In similar fashion to other clothing retailers such as Urban Outfitters (NASDAQ:URBN), Pacific Sunwear (NASDAQ:PSUN), and chronic underachiever Gap (NYSE:GPS), The Buckle's (NYSE:BKE) second-quarter results stunk. But that may not be such a bad thing for longer-term-oriented investors in the fickle apparel industry.

Net sales for the quarter fell 1.7% while same-store sales were even worse, falling 5.7%. Earnings dropped 12.1% but inventory jumped 32% for the quarter. I hope that's in preparation for the fall selling season and not clothes stacking up on the shelves. And finally, I'm not sure if investors should look favorably upon the fact that management repurchased nearly 85,000 of its shares for an average of $40.62, seeing as the stock currently trades at $33.79. While reducing the outstanding share base helps earnings per-share numbers, paying an extra $7 do to so was probably not the most timely move.

Nevertheless, The Buckle is a conservatively run, 346-store retailer with no long-term debt and cash on the balance sheet that accounts for about 25% of its market capitalization. It also has solid cash flow-generating capabilities, and free cash flow can be approximated by reported net income. Returns on capital are impressive, in excess of 15% currently, and the company pays a dividend with a yield currently at 1.9%.

As I mentioned in an overview of The Buckle's first-quarter results, the company is not going to post jaw-dropping growth, but it has logged a decent, steady track record of 5% top-line growth that it has been able to leverage into 9% growth in earnings each year over the past five. And earnings have grown almost 20% per year over the past three full years.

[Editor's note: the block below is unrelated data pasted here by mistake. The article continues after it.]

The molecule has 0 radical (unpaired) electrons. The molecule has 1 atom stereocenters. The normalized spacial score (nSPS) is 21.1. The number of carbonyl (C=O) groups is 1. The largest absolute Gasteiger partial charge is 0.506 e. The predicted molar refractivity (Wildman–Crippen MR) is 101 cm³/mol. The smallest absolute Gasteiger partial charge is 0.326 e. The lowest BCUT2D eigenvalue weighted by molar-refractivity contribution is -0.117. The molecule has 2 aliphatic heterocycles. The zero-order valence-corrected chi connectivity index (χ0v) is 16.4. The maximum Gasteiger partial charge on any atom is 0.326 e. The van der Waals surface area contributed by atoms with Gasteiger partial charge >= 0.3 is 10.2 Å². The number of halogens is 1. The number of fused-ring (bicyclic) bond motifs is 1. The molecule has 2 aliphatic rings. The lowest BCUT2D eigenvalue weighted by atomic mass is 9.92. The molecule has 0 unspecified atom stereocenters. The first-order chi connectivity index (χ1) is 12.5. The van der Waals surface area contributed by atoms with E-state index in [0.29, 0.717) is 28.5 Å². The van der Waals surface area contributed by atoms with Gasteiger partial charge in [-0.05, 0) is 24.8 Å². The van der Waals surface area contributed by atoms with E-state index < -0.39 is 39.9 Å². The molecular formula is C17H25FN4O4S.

There's probably no hurry to jump into the shares (watch that inventory in the meantime), but at about 12 times earnings, the valuation is very reasonable and prices in a certain amount of downside should comparable-store trends continue to come in weak over the next few quarters. But overall, the current weak comps allow a potential low point to get into the stock.

More momentum-oriented investors may want to chase the solid numbers being posted at trendier chains such as Aeropostale (NYSE:ARO), American Eagle Outfitters (NASDAQ:AEOS), or Abercrombie & Fitch (NYSE:ANF). I myself am fine sticking with the laggards, hanging around until comparable-store trends turn in their favor with the hopes that the stock prices will follow.

For related Foolishness:

American Eagle Outfitters, Gap, and Pacific Sunwear are Motley Fool Stock Advisor recommendations. Gap is also an Inside Value recommendation.

Fool contributor Ryan Fuhrmann is long shares of PacSun but has no financial interest in any other company mentioned. Feel free to email him with feedback or to discuss any companies mentioned further. The Fool has an ironclad disclosure policy.